FIG. 3 is a detail sectional view illustrating the construction of the heating panel.

FIG. 4 is a side detail view illustrating the heater panel.

FIG. 5 is a schematic circuit'diagram.

Referring to the drawings, the invention generally comprises a metal enclosure generally rectangular in shape and open on top and bottom, having two side covers I and 2 which are connected by a pair of end members. The enclosure is open at the top and bottom. A heating panel 8 is centrally mounted by means of two frame members 6 and 7, connected to the end members by rivets 21. Mounted on the lower frame member 7 is an electrical control box 12 which contains an electrical switch I4 and a pilot light 13 which are adapted to extend through the side panel 1 and control panel 3.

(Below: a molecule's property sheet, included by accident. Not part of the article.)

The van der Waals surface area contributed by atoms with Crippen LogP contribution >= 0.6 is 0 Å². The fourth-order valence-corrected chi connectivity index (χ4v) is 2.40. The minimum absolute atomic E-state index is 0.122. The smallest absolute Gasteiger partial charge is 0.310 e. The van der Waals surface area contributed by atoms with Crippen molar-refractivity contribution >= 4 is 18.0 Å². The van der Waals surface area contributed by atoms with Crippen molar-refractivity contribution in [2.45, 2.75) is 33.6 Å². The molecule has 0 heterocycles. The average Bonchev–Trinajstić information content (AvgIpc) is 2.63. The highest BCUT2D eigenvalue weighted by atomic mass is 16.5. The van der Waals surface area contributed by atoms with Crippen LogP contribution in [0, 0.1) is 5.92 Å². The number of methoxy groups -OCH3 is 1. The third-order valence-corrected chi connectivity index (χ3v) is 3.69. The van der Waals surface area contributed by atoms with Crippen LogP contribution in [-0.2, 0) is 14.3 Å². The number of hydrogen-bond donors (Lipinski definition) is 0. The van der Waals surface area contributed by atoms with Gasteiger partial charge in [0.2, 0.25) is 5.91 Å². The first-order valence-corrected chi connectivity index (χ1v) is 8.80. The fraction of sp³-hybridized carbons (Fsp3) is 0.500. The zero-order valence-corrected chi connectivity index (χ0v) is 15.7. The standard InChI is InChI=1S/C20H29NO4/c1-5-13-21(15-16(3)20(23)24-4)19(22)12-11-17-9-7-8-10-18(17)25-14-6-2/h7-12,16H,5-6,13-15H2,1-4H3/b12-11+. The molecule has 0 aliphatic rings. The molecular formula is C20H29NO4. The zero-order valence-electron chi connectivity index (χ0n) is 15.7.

FIG. 3 shows a detail sectional view illustrating the construction of the heating panel. It comprises two side metal panels 8 and 9 which are mounted in the mounting brackets 6 and 7 by means of rivets 21' or other equivalent fasteners. The heating element comprises a panel 10 which may be an asbestos sheet impregnated with electrically conductive particles such as graphite, for instance, as manufactured by CHEMELEX CORPORATION, Danbury, Conn. The heater panel 10 is sandwiched between two insulating sheets 11 and II The panel 10 may be cemented or otherwise mounted between the two-insulating sheets 11 and II and that assembly is mounted on the panel 8. Connected to the lowermounting bar 7 is an electrical control box 12 upon which is mounted the control switch 14 and the pilot light 13.